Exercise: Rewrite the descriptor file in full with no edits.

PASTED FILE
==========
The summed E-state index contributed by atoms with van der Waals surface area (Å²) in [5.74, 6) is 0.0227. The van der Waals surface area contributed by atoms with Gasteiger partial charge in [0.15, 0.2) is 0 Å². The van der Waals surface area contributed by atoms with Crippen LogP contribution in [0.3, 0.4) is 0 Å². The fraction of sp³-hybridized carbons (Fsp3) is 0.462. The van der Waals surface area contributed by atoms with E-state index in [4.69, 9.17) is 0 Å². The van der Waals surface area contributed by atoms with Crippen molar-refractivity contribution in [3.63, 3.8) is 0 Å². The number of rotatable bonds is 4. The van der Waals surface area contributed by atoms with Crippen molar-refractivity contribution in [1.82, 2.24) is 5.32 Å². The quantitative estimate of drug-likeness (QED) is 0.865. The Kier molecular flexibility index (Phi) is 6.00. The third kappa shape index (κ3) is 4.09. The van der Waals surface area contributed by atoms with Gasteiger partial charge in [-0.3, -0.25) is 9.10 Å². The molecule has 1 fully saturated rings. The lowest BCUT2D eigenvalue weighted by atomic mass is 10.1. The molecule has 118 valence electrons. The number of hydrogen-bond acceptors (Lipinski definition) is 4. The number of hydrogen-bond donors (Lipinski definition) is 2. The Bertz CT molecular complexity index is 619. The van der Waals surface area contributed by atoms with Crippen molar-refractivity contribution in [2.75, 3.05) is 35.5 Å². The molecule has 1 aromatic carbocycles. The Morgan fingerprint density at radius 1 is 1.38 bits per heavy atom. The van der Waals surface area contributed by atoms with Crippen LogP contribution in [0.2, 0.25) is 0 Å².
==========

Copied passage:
The summed E-state index contributed by atoms with van der Waals surface area (Å²) in [5.74, 6) is 0.0227. The van der Waals surface area contributed by atoms with Gasteiger partial charge in [0.15, 0.2) is 0 Å². The van der Waals surface area contributed by atoms with Crippen LogP contribution in [0.3, 0.4) is 0 Å². The fraction of sp³-hybridized carbons (Fsp3) is 0.462. The van der Waals surface area contributed by atoms with E-state index in [4.69, 9.17) is 0 Å². The van der Waals surface area contributed by atoms with Crippen molar-refractivity contribution in [3.63, 3.8) is 0 Å². The number of rotatable bonds is 4. The van der Waals surface area contributed by atoms with Crippen molar-refractivity contribution in [1.82, 2.24) is 5.32 Å². The quantitative estimate of drug-likeness (QED) is 0.865. The Kier molecular flexibility index (Phi) is 6.00. The third kappa shape index (κ3) is 4.09. The van der Waals surface area contributed by atoms with Gasteiger partial charge in [-0.3, -0.25) is 9.10 Å². The molecule has 1 fully saturated rings. The lowest BCUT2D eigenvalue weighted by atomic mass is 10.1. The molecule has 118 valence electrons. The number of hydrogen-bond acceptors (Lipinski definition) is 4. The number of hydrogen-bond donors (Lipinski definition) is 2. The Bertz CT molecular complexity index is 619. The van der Waals surface area contributed by atoms with Crippen molar-refractivity contribution in [2.75, 3.05) is 35.5 Å². The molecule has 1 aromatic carbocycles. The Morgan fingerprint density at radius 1 is 1.38 bits per heavy atom. The van der Waals surface area contributed by atoms with Crippen LogP contribution in [0.2, 0.25) is 0 Å².